WHITEFISH — The federal government will play a key role in training and creating opportunities for tomorrow’s workforce, Gov. Steve Bullock said here Tuesday.
On the sidelines of the National Governors Association’s annual “solutions summit,” he told the Missoulian that “here in Montana, and in a lot of the 32 states that are here, what we see is that we've got to train people to get them credentials along the way, and the federal government hasn't been as quick to respond as it should.”
The summit was part of Bullock’s yearlong tenure as chair of the National Governors Association. His “Chair’s Initiative,” dubbed “Good Jobs for All Americans,” focuses on state governments’ role in addressing workforce challenges.
At Tuesday’s conference, Bullock joined roughly 80 representatives of state and territorial governments, businesses and other organizations, to discuss workforce-related issues and finalize a “Governors’ Guide” on addressing these challenges.
The summit came close on the heels of his presidential campaign announcement last week, when Bullock joined a crowded field of Democratic candidates, and stressed his accomplishments in campaign finance reform.
The Whitefish jobs summit wasn't a campaign event, and Bullock's candidacy only drew a few, ribbing references from attendees. But when Bullock discussed the need for creating high-quality jobs throughout the country, he hit the same notes as his campaign
“No one should have to leave their community or their school or their place of worship just to find a good job,” Bullock told the guests, using almost the exact line with which he launched his campaign in Helena.
“Certainly the private sector has to do a significant share more to provide good jobs and pathways for workers, but we also can't expect them to do it all alone. As governors and as state leaders, we really are well-positioned to bring together employers, educators and workers to build that new infrastructure for jobs today and jobs of the future.”
To that end, he said later, the federal government will also need to step up. “I think the federal government can play a critical role. Apprenticeships and work-based learning is an example.”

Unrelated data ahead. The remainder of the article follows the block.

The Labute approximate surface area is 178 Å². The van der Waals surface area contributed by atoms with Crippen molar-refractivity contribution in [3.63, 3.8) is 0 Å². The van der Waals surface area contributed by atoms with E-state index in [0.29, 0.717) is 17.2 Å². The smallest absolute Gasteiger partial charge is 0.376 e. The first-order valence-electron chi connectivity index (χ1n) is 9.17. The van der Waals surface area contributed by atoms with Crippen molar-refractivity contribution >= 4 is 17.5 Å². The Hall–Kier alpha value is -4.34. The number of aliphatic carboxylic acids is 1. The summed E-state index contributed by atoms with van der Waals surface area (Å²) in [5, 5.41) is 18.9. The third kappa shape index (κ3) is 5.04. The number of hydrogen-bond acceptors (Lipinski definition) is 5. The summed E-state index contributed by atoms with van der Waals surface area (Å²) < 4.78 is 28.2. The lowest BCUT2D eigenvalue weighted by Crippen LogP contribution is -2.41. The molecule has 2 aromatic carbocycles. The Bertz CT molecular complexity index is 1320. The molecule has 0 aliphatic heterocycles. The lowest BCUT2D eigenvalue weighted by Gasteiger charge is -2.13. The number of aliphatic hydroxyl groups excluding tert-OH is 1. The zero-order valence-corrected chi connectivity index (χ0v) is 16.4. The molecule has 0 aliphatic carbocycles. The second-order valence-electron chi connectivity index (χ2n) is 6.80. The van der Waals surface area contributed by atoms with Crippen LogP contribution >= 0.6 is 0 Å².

Federal grant dollars, he said, had helped Montana expand opportunities for its workers. But in existing programs, Bullock sees too much of a focus on traditional, four-year higher education, when in today’s world, “it’s not always about a degree. Sometimes, it’s shorter-term programs.”
Asked by the Missoulian how, if elected, he would use presidential authority to meet the nation’s workforce needs, Bullock said, “in part it’s how you prioritize your partnerships between the federal (government) and the state, but it’s also, ‘Are we investing federal dollars to give everybody a shot?’ and we don't always do that.” He identified trade adjustment assistance, or retraining for workers whose jobs are outsourced, as one area in need of more investment.
Bullock also sees a need for more infrastructure spending. “Our state was actually developed through rural electrification. I think it would be about $61 billion to actually make sure that high speed (internet) connectivity was in every home across the country. That's an area where the federal government really can facilitate opportunities for people at the state (level), too.”
Extracting that kind of investment today’s Congress will be difficult, he acknowledged. “Nothing can get done necessarily in D.C. and that's frustrating. … The idea that we would invest in rural broadband ought not to be a partisan issue.”
Partisanship isn’t the only obstacle Bullock sees to creating tomorrow’s jobs. In an afternoon discussion with Internet entrepreneur Steve Case, the governor conceded that Montana’s low population and vast territory could also deter investment. “What, in part, we’ve tried to do (is) recognizing that and say there's some things that government can do to make up.”
As one example of that approach, he cited the “All-In-Missoula” technology consultant trainee program. Technology consulting company Cognizant ATG partnered with the University of Montana/Missoula College to train 26 students for jobs at its Missoula center, then hired all of them upon graduation. The company also separately received a $255,000 grant from the Montana Department of Commerce for new hires, unrelated to the All-in-Missoula program.
The bulk of Tuesday’s conference focused on solutions like these, and ways that state, corporate and nonprofit entities could work together to meet workforce needs. Bullock and Case, currently the CEO of Washington, D.C.-based technology firm Revolution, discussed these topics for most of their allotted hour. (Federal Election Commission filings show that in the 2018 election cycle, Case gave $2,700 to the congressional campaign of Rep. John Delaney, D-Md., now one of Bullock’s primary opponents).
But Case couldn’t resist bringing up the campaign, calling him “President Bullock” at one point and pointing out at another that the governor had recently embarked on his own, high-profile job search.
Amid widespread chuckling, the governor replied, “Yeah, that’s — that’s for later.”